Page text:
Essay on Al Capone: A Gangster in Chicago

Essay on Al Capone: A Gangster in Chicago

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Al Capone was a notorious gangster in Chicago during the years of Prohibition. He came to power when his partner and mentor, Johnny Torrio, fled Chicago for Italy fearing death threats. Torrio left Capone in charge to run a massive bootlegging, prostitution, gambling, and extortion business that made about $100,000,000 annually. Since these activities that Capone conducted were extremely illegal, Capone managed to bribe or blackmail officials to keep himself and his men out of jail. The government had a very difficult time trying to capture Capone because of his power, celebrity status, and money. After years of trying to catch Capone and send him to jail, the government finally succeeded. Instead of arresting Capone on accounts of murder, bootlegging, gambling, prostitution, extortion, etc. the government arrested him due to tax evasion. Despite its efforts, the United States Government did not do enough to stop Al Capone from terrorizing the city of Chicago during Prohibition.
“The reign of tears is over. The slums will soon be a memory. We will turn our prisons into factories and our jails into storehouses and corncribs. Men will walk upright now, women will smile and children will laugh. Hell will be forever for rent.” This quote was spoken after the passing of Prohibition by Reverend Billy Sunday during a sermon. His beliefs on how Prohibition would positively impact the country reflected most of America’s views. The people believed that with no alcohol, the world would be a better place. The XVII Amendment states that, “After one year from the ratification of this article the manufacture, sale, or transportation of intoxicating liquors within, the importation thereof into, or the exportation thereof from the United States...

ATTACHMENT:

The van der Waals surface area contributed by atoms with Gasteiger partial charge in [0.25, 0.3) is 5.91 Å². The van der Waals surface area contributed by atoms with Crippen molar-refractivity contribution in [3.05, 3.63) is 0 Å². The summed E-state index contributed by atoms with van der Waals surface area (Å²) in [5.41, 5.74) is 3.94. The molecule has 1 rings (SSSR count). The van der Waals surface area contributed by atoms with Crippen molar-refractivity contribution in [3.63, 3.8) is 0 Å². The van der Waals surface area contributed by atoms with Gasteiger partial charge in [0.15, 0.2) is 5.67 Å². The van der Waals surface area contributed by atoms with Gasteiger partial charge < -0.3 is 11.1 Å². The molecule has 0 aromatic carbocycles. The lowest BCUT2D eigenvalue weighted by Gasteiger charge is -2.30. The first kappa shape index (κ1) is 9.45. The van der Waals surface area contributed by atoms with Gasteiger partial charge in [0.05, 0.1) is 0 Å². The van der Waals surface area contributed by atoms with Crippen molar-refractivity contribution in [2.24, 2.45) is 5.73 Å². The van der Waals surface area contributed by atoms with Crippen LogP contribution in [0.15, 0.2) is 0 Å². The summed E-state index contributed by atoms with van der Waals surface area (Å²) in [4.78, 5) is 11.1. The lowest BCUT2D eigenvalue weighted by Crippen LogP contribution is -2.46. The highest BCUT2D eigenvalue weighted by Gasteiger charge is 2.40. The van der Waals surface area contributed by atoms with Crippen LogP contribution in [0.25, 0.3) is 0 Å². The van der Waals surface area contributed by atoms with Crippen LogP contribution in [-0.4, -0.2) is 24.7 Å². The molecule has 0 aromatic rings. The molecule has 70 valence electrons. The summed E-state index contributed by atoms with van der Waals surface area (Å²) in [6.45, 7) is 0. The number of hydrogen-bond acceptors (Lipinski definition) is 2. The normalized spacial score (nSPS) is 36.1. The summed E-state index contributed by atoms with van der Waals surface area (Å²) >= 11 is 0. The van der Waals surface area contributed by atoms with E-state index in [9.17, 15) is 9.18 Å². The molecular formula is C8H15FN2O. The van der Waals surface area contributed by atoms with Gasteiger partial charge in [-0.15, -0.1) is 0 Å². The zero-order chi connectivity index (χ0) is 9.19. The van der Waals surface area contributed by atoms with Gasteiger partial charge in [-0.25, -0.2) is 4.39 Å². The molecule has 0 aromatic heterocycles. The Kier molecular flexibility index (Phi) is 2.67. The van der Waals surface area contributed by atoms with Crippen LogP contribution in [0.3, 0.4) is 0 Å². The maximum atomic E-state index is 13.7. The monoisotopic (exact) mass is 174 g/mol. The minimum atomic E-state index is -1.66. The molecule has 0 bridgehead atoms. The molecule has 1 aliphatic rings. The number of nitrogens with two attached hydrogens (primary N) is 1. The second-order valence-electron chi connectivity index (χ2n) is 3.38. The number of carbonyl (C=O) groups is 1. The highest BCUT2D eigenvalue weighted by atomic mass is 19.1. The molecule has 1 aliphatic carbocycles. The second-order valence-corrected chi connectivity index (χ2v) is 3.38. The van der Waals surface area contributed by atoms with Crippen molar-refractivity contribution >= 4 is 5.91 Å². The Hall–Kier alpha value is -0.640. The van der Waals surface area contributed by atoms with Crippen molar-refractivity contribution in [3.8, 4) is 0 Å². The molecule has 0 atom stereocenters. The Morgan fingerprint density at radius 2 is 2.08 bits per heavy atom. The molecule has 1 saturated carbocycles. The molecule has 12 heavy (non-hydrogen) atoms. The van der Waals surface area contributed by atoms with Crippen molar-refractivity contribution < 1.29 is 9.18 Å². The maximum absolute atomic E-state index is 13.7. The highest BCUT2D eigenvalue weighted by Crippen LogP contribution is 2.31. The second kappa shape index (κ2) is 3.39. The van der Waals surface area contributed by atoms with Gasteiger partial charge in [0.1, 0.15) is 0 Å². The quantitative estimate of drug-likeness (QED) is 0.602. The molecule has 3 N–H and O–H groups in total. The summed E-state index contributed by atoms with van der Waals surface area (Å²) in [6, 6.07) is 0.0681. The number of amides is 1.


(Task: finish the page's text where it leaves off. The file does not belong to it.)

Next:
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...s men had killed four of Moran’s men, and two who were closely associated with Moran. Bugs Moran was very fortunate to have slept in that day because he was the target of the attack. Capone was suspected of the massacre but he was never convicted because he was, “Vacationing at his retreat at Palm Island, Florida. He had an alibi for his whereabouts and disclaimed knowledge of the coldblooded killings. Few believed him. No one ever went to jail for pulling a trigger in the Clark Street garage, which was demolished in 1967.” The St. Valentine’s Day Massacre was a good example of how serious Capone took his business. If he sensed that there was any competition, he would end it quickly, and occasionally violently. Capone wanted to be as successful and powerful as possible, and he took every measure that was needed to ensure that he would be the man who ruled Chicago.

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